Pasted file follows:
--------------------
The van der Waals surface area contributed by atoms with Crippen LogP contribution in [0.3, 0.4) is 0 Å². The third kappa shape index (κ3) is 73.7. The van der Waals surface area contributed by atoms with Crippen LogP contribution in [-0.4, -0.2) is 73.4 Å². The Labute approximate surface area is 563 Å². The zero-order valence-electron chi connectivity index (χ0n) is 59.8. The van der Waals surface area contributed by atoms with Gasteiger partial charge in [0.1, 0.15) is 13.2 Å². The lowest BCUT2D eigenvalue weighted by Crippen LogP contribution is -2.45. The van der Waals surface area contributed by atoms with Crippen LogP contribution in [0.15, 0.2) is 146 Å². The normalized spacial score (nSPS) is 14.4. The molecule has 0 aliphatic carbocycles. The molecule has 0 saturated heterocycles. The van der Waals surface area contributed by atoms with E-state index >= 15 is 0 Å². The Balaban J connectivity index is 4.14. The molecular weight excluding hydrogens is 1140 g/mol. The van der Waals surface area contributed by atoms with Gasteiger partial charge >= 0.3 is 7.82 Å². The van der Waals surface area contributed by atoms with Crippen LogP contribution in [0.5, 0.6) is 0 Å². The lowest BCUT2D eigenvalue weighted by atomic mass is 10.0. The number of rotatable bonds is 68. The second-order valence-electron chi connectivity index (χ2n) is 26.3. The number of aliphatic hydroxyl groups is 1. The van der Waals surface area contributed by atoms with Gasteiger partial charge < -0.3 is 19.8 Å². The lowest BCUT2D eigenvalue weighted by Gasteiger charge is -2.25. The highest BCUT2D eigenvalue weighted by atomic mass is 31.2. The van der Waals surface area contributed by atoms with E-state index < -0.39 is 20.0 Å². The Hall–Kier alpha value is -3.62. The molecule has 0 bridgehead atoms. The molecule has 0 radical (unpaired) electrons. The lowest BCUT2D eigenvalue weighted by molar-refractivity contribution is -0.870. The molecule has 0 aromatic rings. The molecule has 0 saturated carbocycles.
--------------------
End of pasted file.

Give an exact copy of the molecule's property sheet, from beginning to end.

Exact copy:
The van der Waals surface area contributed by atoms with Crippen LogP contribution in [0.3, 0.4) is 0 Å². The third kappa shape index (κ3) is 73.7. The van der Waals surface area contributed by atoms with Crippen LogP contribution in [-0.4, -0.2) is 73.4 Å². The Labute approximate surface area is 563 Å². The zero-order valence-electron chi connectivity index (χ0n) is 59.8. The van der Waals surface area contributed by atoms with Gasteiger partial charge in [0.1, 0.15) is 13.2 Å². The lowest BCUT2D eigenvalue weighted by Crippen LogP contribution is -2.45. The van der Waals surface area contributed by atoms with Crippen LogP contribution in [0.15, 0.2) is 146 Å². The normalized spacial score (nSPS) is 14.4. The molecule has 0 aliphatic carbocycles. The molecule has 0 saturated heterocycles. The van der Waals surface area contributed by atoms with E-state index >= 15 is 0 Å². The Balaban J connectivity index is 4.14. The molecular weight excluding hydrogens is 1140 g/mol. The van der Waals surface area contributed by atoms with Gasteiger partial charge >= 0.3 is 7.82 Å². The van der Waals surface area contributed by atoms with Crippen LogP contribution in [0.5, 0.6) is 0 Å². The lowest BCUT2D eigenvalue weighted by atomic mass is 10.0. The number of rotatable bonds is 68. The second-order valence-electron chi connectivity index (χ2n) is 26.3. The number of aliphatic hydroxyl groups is 1. The van der Waals surface area contributed by atoms with Gasteiger partial charge < -0.3 is 19.8 Å². The lowest BCUT2D eigenvalue weighted by Gasteiger charge is -2.25. The highest BCUT2D eigenvalue weighted by atomic mass is 31.2. The van der Waals surface area contributed by atoms with E-state index < -0.39 is 20.0 Å². The Hall–Kier alpha value is -3.62. The molecule has 0 bridgehead atoms. The molecule has 0 radical (unpaired) electrons. The lowest BCUT2D eigenvalue weighted by molar-refractivity contribution is -0.870. The molecule has 0 aromatic rings. The molecule has 0 saturated carbocycles.